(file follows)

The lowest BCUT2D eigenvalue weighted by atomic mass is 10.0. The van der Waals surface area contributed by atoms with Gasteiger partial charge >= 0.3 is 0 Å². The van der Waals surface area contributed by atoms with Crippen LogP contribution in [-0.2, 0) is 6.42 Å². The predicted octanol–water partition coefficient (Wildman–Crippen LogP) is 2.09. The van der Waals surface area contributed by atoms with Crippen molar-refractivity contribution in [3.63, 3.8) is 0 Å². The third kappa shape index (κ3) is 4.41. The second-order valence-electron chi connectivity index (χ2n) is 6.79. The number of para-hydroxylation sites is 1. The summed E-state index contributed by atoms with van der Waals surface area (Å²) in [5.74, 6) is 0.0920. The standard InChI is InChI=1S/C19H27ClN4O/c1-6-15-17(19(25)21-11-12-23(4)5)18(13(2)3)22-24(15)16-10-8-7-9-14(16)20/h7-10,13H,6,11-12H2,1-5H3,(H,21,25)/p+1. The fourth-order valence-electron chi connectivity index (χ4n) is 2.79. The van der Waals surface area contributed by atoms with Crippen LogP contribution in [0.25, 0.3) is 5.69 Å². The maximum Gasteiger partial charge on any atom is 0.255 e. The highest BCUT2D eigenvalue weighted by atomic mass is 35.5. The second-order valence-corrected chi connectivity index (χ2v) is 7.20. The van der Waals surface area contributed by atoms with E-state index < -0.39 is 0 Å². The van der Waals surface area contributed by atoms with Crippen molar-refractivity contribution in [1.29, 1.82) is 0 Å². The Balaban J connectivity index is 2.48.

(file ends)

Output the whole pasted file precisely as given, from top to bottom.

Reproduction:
The lowest BCUT2D eigenvalue weighted by atomic mass is 10.0. The van der Waals surface area contributed by atoms with Gasteiger partial charge >= 0.3 is 0 Å². The van der Waals surface area contributed by atoms with Crippen LogP contribution in [-0.2, 0) is 6.42 Å². The predicted octanol–water partition coefficient (Wildman–Crippen LogP) is 2.09. The van der Waals surface area contributed by atoms with Crippen molar-refractivity contribution in [3.63, 3.8) is 0 Å². The third kappa shape index (κ3) is 4.41. The second-order valence-electron chi connectivity index (χ2n) is 6.79. The number of para-hydroxylation sites is 1. The summed E-state index contributed by atoms with van der Waals surface area (Å²) in [5.74, 6) is 0.0920. The standard InChI is InChI=1S/C19H27ClN4O/c1-6-15-17(19(25)21-11-12-23(4)5)18(13(2)3)22-24(15)16-10-8-7-9-14(16)20/h7-10,13H,6,11-12H2,1-5H3,(H,21,25)/p+1. The fourth-order valence-electron chi connectivity index (χ4n) is 2.79. The van der Waals surface area contributed by atoms with Crippen LogP contribution in [0.25, 0.3) is 5.69 Å². The maximum Gasteiger partial charge on any atom is 0.255 e. The highest BCUT2D eigenvalue weighted by atomic mass is 35.5. The second-order valence-corrected chi connectivity index (χ2v) is 7.20. The van der Waals surface area contributed by atoms with E-state index < -0.39 is 0 Å². The van der Waals surface area contributed by atoms with Crippen molar-refractivity contribution in [1.29, 1.82) is 0 Å². The Balaban J connectivity index is 2.48.